In my “Tutorial: Catching Rogue Memory Accesses with Eclipse and GDB Watchpoints” I have used Eclipse/CDT and GDB watchpoints. I used a conditional watchpoint, but this comes with a performance hit. In this article I show how to use the ARM Cortex trace hardware to catch specific writes to a memory location. Without severe performance degradation. But for this I need a little helper: the DEADBEEF catcher!
Powerful ARM Cortex-M7 microcontroller are on the rise, bridging the gap between traditional microcontroller and Embedded Linux systems. I already published articles for the NXP i.MX RT1052 which is an ARM Cortex-M7 running at 600 MHz. Because the RT105x is available in BGA196 package only, I have as oredered the i.MX RT 1050 EVK which has a similar device on it, but in LQFP package:
It is never too early to start thinking about Halloween projects :-).
When I ordered originally the MIMXRT1050-EVK from Mouser, it was without the LCD display (see “MCUXpresso IDE V10.1.0 with i.MX RT1052 Crossover Processor“. I ordered the LCD for the board soon after writing that article, but I was too busy with the university lectures and exams to get a hand on it. Finally I have spent a few hours at night and I proudly can say: the display is working 🙂
Decisions, decisions! Such long weekends like Pentecost are a real challenge for a family with engineers:
- Should we join that record long traffic jam to Italy and be stuck for more than 4 hours and analyze it?
- Or: should we stay home, turn the BBQ smoker engine on fire, load it with baby back pork rib racks for a slow-and-low smoke treatment, while doing some on-the-side IDE and technology exploration?
Well, my family vote was kind of clear: they have chosen that second option. Not to mention that hidden technology piece in it, but that was part of the deal ;-).
And I’m sorry: this article is not about BBQ (for this see “Smoking BBQ Baby Back Ribs – Swiss Style“), it is about technology: I’m using the NXP MCUXpresso IDE and tools for many of my projects (see “Eclipse MCUXpresso IDE 10.1 with integrated MCUXpresso Configuration Tools“). Right before the this extended weekend, NXP has released the new v10.2.0 version, so here is where that technology exploration piece comes into play. Checking the release notes, this version number change includes so many cool stuff I decided to have a look and to check it out. Of course always having an electronic eye on the baby back ribs!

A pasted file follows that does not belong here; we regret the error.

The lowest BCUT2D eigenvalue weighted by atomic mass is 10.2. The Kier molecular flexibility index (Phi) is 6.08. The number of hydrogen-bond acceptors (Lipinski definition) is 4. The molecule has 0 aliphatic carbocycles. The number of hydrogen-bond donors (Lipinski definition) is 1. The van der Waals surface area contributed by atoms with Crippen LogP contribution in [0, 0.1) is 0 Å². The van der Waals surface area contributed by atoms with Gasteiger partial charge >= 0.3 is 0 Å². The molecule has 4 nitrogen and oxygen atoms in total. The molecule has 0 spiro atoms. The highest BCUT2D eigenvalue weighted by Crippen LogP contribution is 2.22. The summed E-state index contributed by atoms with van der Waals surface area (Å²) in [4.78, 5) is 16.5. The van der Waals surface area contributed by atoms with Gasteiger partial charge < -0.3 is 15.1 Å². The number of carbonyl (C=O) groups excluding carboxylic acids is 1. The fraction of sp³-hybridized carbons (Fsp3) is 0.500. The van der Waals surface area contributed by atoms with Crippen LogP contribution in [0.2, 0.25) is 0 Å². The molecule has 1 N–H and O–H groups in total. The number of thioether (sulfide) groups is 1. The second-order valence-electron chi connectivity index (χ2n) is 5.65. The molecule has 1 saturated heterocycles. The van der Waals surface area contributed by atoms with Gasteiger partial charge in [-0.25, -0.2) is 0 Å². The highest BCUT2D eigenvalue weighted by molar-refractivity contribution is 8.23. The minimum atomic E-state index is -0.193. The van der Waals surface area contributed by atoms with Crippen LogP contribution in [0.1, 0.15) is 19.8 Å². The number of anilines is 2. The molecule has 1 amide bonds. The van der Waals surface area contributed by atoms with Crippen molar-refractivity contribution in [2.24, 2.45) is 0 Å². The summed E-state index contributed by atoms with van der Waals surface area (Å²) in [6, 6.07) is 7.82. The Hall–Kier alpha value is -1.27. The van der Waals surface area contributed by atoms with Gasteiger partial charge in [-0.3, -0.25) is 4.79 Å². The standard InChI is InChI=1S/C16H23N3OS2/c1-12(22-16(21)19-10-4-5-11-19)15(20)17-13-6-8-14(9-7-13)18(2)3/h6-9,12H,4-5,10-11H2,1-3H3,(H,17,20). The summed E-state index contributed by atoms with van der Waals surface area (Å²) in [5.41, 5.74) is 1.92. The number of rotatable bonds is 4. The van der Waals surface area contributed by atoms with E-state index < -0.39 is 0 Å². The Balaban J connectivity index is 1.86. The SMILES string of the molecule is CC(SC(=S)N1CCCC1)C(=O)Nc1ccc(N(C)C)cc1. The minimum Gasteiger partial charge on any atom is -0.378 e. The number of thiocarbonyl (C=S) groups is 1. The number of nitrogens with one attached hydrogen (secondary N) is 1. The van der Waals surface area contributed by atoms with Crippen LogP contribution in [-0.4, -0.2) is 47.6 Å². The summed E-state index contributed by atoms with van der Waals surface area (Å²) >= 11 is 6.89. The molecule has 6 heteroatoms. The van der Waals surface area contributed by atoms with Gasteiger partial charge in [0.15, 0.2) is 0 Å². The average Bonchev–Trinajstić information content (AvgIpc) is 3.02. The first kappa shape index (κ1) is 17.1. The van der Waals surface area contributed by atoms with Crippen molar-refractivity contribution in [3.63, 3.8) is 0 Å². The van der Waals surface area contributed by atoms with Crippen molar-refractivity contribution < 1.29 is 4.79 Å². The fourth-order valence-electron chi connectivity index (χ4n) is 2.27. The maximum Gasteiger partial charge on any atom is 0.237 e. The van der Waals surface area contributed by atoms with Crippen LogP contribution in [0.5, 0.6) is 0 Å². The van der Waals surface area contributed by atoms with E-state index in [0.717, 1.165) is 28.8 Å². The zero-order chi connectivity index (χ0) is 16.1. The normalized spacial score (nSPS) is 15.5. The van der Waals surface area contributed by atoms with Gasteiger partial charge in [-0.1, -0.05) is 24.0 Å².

Using IP (Ethernet) based debug probes is a very handy thing: I don’t have to be directly connected to the debug probe (e.g. with the USB cable). This article explains how to use an IP-based Segger or P&E probe with the Eclipse based MCUXpresso IDE.
Windows 8 and 10 have added a ‘feature’ to scan and index devices attached to the host machine. This means that bootloaders or MSD (Mass Storage Device) programming implementations on evaluation boards developed in the Windows 7 age might not be prepared for that. Up to the point that it can impact the bootloader as outlined in “Bricking and Recovering OpenSDA Boards in Windows 8 and 10“. So far one of the easiest way to get out that situation was to use a Windows 7 machine. But if you only have a Windows 10 machine available, this article describes the needed steps to update the bootloader with Windows 10 host machines.
Three years ago I published “Debugging Failure: Check List and Hints” and unfortunately this article is one of the most popular ones: obviously debugging problems are very common. Debugging with GDB works usually fine, but if things are failing, then it can be hard to find the cause for it. Recently I have been asked to check some failures, so here are two more hints about what could go wrong…
Binary files are just a binary blob without debug information. Most debug tools and flashers are able to deal (raw) binary (see “S-Record, Intel Hex and Binary Files“). But GDB or the P&E GDB server really needs a ELF/Dwarf file which usually has all the debug information in it. This is a problem if all what I have is a binary file.